Finally I would caution about taking too much stuff with you. You actually can buy a whole lot of stuff in Spain, especially if you end up in a larger city. I would also browse, it’s not as extensive as the American one but it’s still pretty extensive.


deodorant lol. they have different brands that might not work for you, so best bring your own. same goes for toiletries, i guess, i had to bring my own shampoo because it wasn’t available in Spain. also comfort food. it’s not super absolute essential if you’re packing light, but it’s still nice to have, especially if you get homesick.


What do you need when traveling to Spain?

First off, your passport and let’s not forget about checking visa requirements; for many, a tourist visa isn’t needed for short stays, but always double-check.

Next, I can’t stress enough about getting a good plug adapter. Spain’s outlets are those two-circular-pronged types, and you’ll might need to charge that phone for all those Insta-worthy pics.

Additionally, Spain can be a mixed bag weather-wise. Think layers, a good pair of walking shoes, and a mix of casual and smart-casual clothes. Also, take a compact umbrella or light rain jacket.

I’d also recommend packing your preferred brand of sunscreen.

Lastly, I always keep a small phrasebook or translation app handy. Even though many younger peoepl speak English, especially in tourist areas, some Spanish phrases can really help.

What can you not bring to Spain from non-EU country?

Here’s a rundown of some key items you should be wary of when packing for Spain:

  1. Meat & Dairy: Generally, you can’t bring meat or meat products, milk, or dairy products into Spain from non-European Union countries.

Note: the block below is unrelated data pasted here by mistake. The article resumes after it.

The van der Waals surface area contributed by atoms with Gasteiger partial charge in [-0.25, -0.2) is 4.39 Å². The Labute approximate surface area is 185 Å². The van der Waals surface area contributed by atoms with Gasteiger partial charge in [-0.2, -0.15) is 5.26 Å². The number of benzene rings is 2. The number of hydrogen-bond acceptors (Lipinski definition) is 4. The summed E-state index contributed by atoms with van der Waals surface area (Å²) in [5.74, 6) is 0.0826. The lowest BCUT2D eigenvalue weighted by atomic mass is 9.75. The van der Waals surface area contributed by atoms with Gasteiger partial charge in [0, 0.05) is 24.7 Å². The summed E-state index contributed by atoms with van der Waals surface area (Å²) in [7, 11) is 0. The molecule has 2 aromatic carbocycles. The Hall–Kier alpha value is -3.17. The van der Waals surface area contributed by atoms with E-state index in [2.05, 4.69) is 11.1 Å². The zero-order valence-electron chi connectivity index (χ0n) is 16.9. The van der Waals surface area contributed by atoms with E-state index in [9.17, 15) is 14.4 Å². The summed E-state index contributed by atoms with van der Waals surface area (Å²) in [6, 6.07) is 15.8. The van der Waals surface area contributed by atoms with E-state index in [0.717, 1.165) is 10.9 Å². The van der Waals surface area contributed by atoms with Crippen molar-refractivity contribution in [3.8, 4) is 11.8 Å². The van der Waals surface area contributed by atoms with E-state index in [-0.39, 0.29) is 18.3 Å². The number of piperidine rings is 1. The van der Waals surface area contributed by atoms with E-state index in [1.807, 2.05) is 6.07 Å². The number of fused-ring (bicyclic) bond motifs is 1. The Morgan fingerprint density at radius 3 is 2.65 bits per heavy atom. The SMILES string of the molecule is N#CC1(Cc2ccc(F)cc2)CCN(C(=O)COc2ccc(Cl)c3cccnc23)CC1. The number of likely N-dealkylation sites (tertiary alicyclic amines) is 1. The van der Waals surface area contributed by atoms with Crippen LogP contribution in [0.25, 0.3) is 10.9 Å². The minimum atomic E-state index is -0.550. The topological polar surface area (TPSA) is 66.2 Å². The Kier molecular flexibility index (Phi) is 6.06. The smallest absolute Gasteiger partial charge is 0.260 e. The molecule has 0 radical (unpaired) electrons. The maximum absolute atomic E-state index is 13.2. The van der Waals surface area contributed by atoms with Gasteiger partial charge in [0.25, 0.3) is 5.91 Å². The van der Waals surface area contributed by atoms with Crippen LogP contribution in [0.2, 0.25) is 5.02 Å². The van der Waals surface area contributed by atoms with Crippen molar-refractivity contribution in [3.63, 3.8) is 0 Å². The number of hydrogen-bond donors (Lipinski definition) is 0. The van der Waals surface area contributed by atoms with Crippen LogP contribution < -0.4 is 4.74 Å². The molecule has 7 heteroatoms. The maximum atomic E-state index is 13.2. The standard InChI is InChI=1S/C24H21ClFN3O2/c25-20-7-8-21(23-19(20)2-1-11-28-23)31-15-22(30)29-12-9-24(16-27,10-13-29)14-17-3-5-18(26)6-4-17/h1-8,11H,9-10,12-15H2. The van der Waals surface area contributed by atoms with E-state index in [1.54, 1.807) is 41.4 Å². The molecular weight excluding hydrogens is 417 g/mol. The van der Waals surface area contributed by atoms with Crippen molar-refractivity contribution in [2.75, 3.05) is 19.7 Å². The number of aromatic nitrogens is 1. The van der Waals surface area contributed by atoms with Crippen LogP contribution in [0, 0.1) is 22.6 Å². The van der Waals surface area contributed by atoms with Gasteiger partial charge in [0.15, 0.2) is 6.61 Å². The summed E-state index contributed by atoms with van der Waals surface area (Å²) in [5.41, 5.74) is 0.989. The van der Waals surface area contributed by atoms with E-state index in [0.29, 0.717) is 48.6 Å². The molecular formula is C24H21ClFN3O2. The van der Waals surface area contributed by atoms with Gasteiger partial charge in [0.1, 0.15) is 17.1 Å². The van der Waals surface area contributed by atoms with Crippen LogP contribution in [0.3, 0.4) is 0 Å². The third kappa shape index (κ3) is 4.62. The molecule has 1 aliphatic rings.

2. Plants: This includes seeds, flowers, fruits, and vegetables. They might carry pests or diseases that could be harmful to local agriculture.
  3. Protected Animal and Plant Species: This includes items made from endangered animals or plants. Spain adheres to the Convention on International Trade in Endangered Species of Wild Fauna and Flora (CITES).
  4. Weapons: Guns, ammunition, and certain types of knives are highly regulated. If you need to travel with any kind of weapon (even for sport), ensure you’ve done extensive research and have obtained the necessary permits.
  5. Drugs: Any kind of narcotic or controlled substance can lead to heavy penalties unless you have a proper prescription.
  6. Counterfeit items: Any counterfeit items, especially if they’re intended for sale, can get you in trouble.
  7. Cultural artifacts: You might face restrictions if you try to bring in/out certain cultural goods, especially if they are considered to have significant cultural value for the country of origin.

With some limitations:

  • Currency in cash. If you’re entering or leaving the EU and carrying €10,000 or more (or the equivalent in other currencies or assets like gold), you need to declare it.
  • Prescription medications: While you can bring these for personal use, always have a copy of your prescription and a document from your doctor/clinic explaining your condition and the medication. Also, it’s better to keep the original packaging.
  • Tobacco & alcohol: There are limits on the amount of alcohol and tobacco you can bring into Spain for personal use without paying customs duties.

What is the dress code in Spain?

I’m often asked about the dress code in Spain, and I absolutely love discussing it! Especially when it comes to describing how stylish the elderly people are in Spain!